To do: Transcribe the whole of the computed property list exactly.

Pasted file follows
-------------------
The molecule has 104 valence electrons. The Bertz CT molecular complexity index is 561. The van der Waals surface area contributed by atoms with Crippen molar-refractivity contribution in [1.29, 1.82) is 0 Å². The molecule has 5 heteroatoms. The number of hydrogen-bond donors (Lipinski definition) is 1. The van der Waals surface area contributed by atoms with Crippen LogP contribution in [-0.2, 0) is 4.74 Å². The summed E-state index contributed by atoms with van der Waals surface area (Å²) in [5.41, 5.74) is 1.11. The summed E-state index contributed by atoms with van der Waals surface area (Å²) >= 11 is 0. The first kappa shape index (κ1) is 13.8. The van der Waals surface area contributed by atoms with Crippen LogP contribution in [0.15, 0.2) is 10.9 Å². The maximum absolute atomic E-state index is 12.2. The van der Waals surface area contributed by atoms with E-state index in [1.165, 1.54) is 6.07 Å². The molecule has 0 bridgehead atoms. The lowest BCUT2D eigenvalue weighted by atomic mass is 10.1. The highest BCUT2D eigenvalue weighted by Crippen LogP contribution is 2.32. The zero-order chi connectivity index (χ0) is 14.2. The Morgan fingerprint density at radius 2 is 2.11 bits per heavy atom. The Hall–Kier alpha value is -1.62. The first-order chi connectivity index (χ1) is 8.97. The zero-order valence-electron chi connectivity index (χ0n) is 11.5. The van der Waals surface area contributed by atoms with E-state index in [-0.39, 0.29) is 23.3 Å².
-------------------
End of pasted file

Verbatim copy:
The molecule has 104 valence electrons. The Bertz CT molecular complexity index is 561. The van der Waals surface area contributed by atoms with Crippen molar-refractivity contribution in [1.29, 1.82) is 0 Å². The molecule has 5 heteroatoms. The number of hydrogen-bond donors (Lipinski definition) is 1. The van der Waals surface area contributed by atoms with Crippen LogP contribution in [-0.2, 0) is 4.74 Å². The summed E-state index contributed by atoms with van der Waals surface area (Å²) in [5.41, 5.74) is 1.11. The summed E-state index contributed by atoms with van der Waals surface area (Å²) >= 11 is 0. The first kappa shape index (κ1) is 13.8. The van der Waals surface area contributed by atoms with Crippen LogP contribution in [0.15, 0.2) is 10.9 Å². The maximum absolute atomic E-state index is 12.2. The van der Waals surface area contributed by atoms with E-state index in [1.165, 1.54) is 6.07 Å². The molecule has 0 bridgehead atoms. The lowest BCUT2D eigenvalue weighted by atomic mass is 10.1. The highest BCUT2D eigenvalue weighted by Crippen LogP contribution is 2.32. The zero-order chi connectivity index (χ0) is 14.2. The Morgan fingerprint density at radius 2 is 2.11 bits per heavy atom. The Hall–Kier alpha value is -1.62. The first-order chi connectivity index (χ1) is 8.97. The zero-order valence-electron chi connectivity index (χ0n) is 11.5. The van der Waals surface area contributed by atoms with E-state index in [-0.39, 0.29) is 23.3 Å².